[yocto] This one can't be me...

Darren Hart dvhart at linux.intel.com
Wed Apr 3 08:38:53 PDT 2013

Hi Paul,

First off, please CC the relevant maintainers of the recipes and BSPs
you are having trouble with. The README in the cedartrail BSP lists
Kishore as the maintainer, now on CC. This will help improve response
time to your post as well as getting the right people looking at it.

Kishore, can you please work with Paul to get him booting?

Some ideas on things to check/try inline below.

On 04/02/2013 02:27 PM, Paul D. DeRocco wrote:
> I've successfully built core-image-base-cedartrail-nopvr, with NO
> modifications, no meta-oe layer to pull in Samba, no attempt to partition
> the flash drive, just the .hddimg file dd'ed to /dev/sdb, to see if I can
> get something, anything to boot out of the box.
> I get a kernel panic when it tries to boot on my Intel DN2800MT mobo, with
> 1GB of RAM. The error messages, which appear on the attached VGA monitor,
> are:
> VFS: Cannot open root device "ram0" or unknown-block(0,0)
> Please append a correct "root=" boot option;
> here are the available partitions:
> VFS: Unable to mount root fs on unknown-block(0,0)
> User configuration error - no valid root filesystem found

Believe it or not, this is the single most common boot error in the
history of boot errors on Linux :-)

It is telling you there is no block device called "ram0" to load and
there are no other block devices detected. The USB stick doesn't show up
here because USB can take a while to enumerate and unless you tell the
kernel to wait for it, it doesn't. That shouldn't be your problem here
as you are attempting to boot from a ramdisk.

The most obvious question is whether or not the kernel you built has
ramdisk support. You can do this by analyzing the .config file in your
linux-yocto build tree
You want to look for:

$ grep BLK_DEV_RAM .config

> Here is the syslinux.cfg file that is controlling the boot:
> # Automatically created by OE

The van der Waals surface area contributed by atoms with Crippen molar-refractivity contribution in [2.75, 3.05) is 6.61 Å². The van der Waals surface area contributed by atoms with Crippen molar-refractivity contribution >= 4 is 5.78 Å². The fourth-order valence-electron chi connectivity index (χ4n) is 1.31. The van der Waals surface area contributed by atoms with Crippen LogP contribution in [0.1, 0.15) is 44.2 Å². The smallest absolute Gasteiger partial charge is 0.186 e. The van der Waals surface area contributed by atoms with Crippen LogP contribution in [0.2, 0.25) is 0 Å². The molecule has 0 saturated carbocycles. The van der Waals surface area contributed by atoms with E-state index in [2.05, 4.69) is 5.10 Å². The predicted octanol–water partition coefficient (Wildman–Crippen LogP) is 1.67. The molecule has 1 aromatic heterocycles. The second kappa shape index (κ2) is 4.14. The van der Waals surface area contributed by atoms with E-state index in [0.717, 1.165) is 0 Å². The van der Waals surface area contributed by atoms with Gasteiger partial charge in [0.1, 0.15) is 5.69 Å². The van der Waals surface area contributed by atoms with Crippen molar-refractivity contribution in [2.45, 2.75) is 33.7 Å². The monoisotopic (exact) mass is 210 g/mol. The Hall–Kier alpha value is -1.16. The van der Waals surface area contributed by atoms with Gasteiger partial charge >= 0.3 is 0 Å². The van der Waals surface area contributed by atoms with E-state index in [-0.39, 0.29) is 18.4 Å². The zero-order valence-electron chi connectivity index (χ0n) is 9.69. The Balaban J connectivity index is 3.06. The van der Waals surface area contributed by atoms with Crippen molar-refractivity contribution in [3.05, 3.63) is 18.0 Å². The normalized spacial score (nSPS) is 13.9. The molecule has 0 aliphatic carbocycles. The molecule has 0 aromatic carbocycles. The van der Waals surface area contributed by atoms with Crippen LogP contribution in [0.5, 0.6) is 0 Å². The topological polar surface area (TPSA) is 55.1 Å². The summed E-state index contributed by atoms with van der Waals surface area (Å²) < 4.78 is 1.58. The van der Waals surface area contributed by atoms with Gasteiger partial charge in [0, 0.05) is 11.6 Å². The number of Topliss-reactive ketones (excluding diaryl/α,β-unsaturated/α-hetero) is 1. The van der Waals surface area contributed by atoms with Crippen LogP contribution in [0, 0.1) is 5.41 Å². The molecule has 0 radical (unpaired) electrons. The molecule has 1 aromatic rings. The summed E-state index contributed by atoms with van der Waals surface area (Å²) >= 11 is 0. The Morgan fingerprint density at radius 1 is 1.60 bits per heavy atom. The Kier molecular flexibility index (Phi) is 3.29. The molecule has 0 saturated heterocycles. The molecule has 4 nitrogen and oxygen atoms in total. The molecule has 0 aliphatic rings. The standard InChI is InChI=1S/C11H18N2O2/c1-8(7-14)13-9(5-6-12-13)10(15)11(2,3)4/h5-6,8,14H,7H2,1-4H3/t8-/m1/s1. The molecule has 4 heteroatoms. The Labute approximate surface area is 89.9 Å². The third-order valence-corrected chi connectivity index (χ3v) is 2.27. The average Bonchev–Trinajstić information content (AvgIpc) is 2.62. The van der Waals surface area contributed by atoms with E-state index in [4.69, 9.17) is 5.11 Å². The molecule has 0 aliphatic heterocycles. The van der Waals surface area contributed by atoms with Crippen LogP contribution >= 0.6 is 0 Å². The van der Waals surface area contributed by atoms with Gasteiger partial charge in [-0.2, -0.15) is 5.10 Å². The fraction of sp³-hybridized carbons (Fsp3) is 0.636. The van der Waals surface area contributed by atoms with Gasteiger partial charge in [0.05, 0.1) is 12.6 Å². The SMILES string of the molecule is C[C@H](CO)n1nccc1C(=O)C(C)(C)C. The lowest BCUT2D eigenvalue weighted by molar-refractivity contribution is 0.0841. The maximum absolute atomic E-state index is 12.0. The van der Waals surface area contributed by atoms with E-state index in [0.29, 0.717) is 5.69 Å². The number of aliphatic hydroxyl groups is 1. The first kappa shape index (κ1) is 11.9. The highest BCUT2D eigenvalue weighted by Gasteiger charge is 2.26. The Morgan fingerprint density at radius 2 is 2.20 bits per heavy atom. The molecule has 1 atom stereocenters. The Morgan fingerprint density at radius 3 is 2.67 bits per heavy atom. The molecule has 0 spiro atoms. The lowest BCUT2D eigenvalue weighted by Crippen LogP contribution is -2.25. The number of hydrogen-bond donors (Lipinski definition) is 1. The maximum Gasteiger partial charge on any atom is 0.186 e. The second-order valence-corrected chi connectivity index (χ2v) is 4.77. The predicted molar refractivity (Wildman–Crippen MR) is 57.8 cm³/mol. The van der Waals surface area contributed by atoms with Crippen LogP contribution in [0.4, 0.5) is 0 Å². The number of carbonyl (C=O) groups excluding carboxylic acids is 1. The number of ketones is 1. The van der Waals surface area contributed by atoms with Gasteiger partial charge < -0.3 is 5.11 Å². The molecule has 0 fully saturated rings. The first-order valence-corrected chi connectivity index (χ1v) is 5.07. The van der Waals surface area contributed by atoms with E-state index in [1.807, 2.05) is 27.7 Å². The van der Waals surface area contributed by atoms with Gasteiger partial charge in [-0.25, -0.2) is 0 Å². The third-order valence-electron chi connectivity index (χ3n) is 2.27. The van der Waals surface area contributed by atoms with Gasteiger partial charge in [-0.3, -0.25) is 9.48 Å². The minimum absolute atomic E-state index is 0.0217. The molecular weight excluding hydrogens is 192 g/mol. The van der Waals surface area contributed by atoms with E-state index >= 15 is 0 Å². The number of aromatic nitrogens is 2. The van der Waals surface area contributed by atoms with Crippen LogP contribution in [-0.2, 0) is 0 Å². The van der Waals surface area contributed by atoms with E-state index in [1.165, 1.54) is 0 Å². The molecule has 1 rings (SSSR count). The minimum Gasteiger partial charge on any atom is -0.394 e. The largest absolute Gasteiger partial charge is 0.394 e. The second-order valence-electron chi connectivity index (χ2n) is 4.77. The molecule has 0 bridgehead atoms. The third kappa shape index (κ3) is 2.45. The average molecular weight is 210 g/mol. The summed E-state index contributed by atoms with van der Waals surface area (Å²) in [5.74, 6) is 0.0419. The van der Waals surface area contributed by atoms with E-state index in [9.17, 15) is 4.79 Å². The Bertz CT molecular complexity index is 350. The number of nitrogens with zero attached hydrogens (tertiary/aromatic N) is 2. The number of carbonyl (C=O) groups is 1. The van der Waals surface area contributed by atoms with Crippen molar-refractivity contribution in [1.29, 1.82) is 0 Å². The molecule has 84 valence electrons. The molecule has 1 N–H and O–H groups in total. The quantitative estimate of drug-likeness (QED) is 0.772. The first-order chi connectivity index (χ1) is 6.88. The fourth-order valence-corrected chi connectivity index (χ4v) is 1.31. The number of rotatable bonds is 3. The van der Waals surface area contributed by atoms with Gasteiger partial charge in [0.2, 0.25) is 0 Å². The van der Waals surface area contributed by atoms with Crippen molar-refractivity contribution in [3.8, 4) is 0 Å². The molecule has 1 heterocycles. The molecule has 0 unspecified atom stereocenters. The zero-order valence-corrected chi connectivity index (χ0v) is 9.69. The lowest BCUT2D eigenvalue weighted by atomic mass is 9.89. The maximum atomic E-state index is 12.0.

> serial 0 115200
> DEFAULT boot
> LABEL boot
> KERNEL /vmlinuz
> APPEND initrd=/initrd LABEL=boot  root=/dev/ram0   console=ttyS0,115200
> console=tty0 video=vesafb vga=0x318
> LABEL install
> KERNEL /vmlinuz
> APPEND initrd=/initrd LABEL=install  root=/dev/ram0   console=ttyS0,115200
> console=tty0 video=vesafb vga=0x318
> This is a live-image boot, and the flash drive contains the usual five
> files. As far as I can tell, a live-image boot is a two-stage boot beginning
> with a really stripped down vmlinuz and a small RAM-disk read from initrd,
> which then reads the big rootfs.img into another RAM-disk and tries to boot
> the real kernel from that. I don't know which kernel is panicking, because
> it all flies by so fast.

Well, see my comment above, the kernel was about as explicit as it can
be - it didn't find a block device to mount as root. However, when
debugging kernel issues, it is important to be able to record the log.
You have a serial port console configured in your kernel parameters
(console=ttyS0,115200), it would be a good idea to connect to the serial
console and capture the boot messages to a file using minicom, screen,
or similar.

> Any ideas, or am I cursed?

Another common problem is the hddimg format itself and conflicts with
certain firmware. You can try the zip image format as described in
poky/README.hardware under the "Intel Atom based PCs and devices" section.

Finally, usb sticks are terrible about just being bad. Many of them are
literally write once devices. They're fine so long as you don't fill
them up, which works for shuffling small files around, but writing full
OS images to them tends to kill them in a hurry. Try with a brand new stick.


Darren Hart
Intel Open Source Technology Center
Yocto Project - Technical Lead - Linux Kernel

More information about the yocto mailing list